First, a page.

I've been thinking about a question my Bishop asked me when he told me I was being released as Relief Society President. He asked me what I've learned. There is so much, that I didn't really give him an answer. I've spent the last couple of days mulling over in my mind how I would answer that question now.
Lesson #1: I've learned that no matter how hard a person tries to live gospel principles now, and how completely she/he repents now, that the consequences for past actions still have to be paid. It has been difficult to see people who are struggling so hard to be obedient, yet their lives are so messed up because of actions they took prior to learning the gospel and/or prior to the repentence process. The consequences for past actions must always be paid. The point has been driven home to me so many times, that I'm positive Heavenly Father wants me to pay attention to this. When I make a choice these days, I'm acutely aware that if I mess up, it will come back to bite me in the behind.
Lesson #2: My dad used to say, "You can lead a horse to water, but you can't make him drink." So many times we've nurtured and prayed for people who had such great potential; and so many times we've seen people not live up to that potential and go back to old ways. I've had to remind myself over and over again that they have their agency. Even Heavenly Father can't take away their agency. How our Heavenly Father and Mother must cry for us at times!
Lesson #3: No one really knows what a Bishop or Relief Society President goes through until you have walked in his or her shoes--and unless you've walked in those shoes recently. I've heard from sisters who served 20-30 years ago who were charged with the responsibility of Christmas bazaars and fundraisers who think it must be so easy now. I would have killed for a bazaar or a "dime-a-dip" dinner instead of some of the things we handled. The world is not the same place in 2010 as it was 20-30 years ago. As a result, every Bishop will always have my utmost respect, and every Relief Society President will have my love, compassion, and service.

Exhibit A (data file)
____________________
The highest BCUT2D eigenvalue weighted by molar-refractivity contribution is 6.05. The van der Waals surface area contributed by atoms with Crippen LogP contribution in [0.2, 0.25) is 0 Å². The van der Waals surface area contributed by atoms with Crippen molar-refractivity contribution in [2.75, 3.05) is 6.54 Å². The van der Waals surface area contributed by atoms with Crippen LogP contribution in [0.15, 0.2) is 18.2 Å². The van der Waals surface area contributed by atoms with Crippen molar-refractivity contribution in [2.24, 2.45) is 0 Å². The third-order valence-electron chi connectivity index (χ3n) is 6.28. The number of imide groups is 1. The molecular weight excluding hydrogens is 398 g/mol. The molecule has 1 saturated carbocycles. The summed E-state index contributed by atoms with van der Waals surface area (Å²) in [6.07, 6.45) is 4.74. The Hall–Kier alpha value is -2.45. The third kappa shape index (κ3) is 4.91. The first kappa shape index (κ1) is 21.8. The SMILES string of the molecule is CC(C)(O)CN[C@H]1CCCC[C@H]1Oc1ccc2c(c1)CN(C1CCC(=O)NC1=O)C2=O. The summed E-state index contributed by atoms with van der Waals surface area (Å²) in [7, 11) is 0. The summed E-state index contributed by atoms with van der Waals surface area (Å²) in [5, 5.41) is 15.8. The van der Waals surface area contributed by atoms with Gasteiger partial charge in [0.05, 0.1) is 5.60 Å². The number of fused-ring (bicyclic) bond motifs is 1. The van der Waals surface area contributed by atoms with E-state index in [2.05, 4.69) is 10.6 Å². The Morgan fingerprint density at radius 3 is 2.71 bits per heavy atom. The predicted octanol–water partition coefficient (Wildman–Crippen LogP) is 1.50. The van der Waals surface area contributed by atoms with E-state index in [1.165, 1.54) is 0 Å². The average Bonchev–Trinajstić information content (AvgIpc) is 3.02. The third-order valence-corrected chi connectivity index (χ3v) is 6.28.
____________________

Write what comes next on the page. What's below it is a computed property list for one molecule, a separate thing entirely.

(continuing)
Lesson #4: Everyone has a story. I don't look at people the same way I used to look at them. Behind every cute, crusty little old lady there is a history. It is never just normal life of marriage and family; there is always something else. Everyone has a story; everyone has trials, adversity, and sadness. In the past when I looked at an elderly woman, or an elderly man, I just saw a long life. Now, I wonder if they buried children, or lost a loved one in a war, or lived through a house fire, or whether they raised a critically ill child. I wonder how much heartache and sadness it took to solidify their marriage and carve the laugh lines in their faces.
Lesson #5: Sometimes we all need kindness. I've never been a demonstrative person. I've never been a hugger. I've never been one to say, "I love you" -- except to a chosen few. I've learned that it's okay to hug and say I love you. I've learned that not only is it okay; but sometimes it is just plain necessary! Sometimes the only way we can help people is to hug them and say, "I love you." Whether I like it, or not, sometimes I need a hug and someone to say, "I love you." Sometimes the person I need to give me a hug and tell me they love me is not in the chosen few.
Lesson #6: I am a survivor. I think I always knew that, but it has been reinforced. I can withstand criticism. I can withstand lack of understanding. I can withstand long hours of worry and insomnia. I can withstand a seemingly endless line of problems presented to me. I can endure to the end.
Lesson #7: My husband is a saint. I always knew that, too, but we sure put it to the test! Not once did he falter in his support of my calling. Not once did he ask me put aside a responsibility in lieu of extra time for the two of us. Not once did he complain about my lack of attention to him or household matters. Not once did he complain about my constant grumpiness caused by pure exhaustion. On the contrary, he always put my needs first. He seemed to know what I needed before I knew.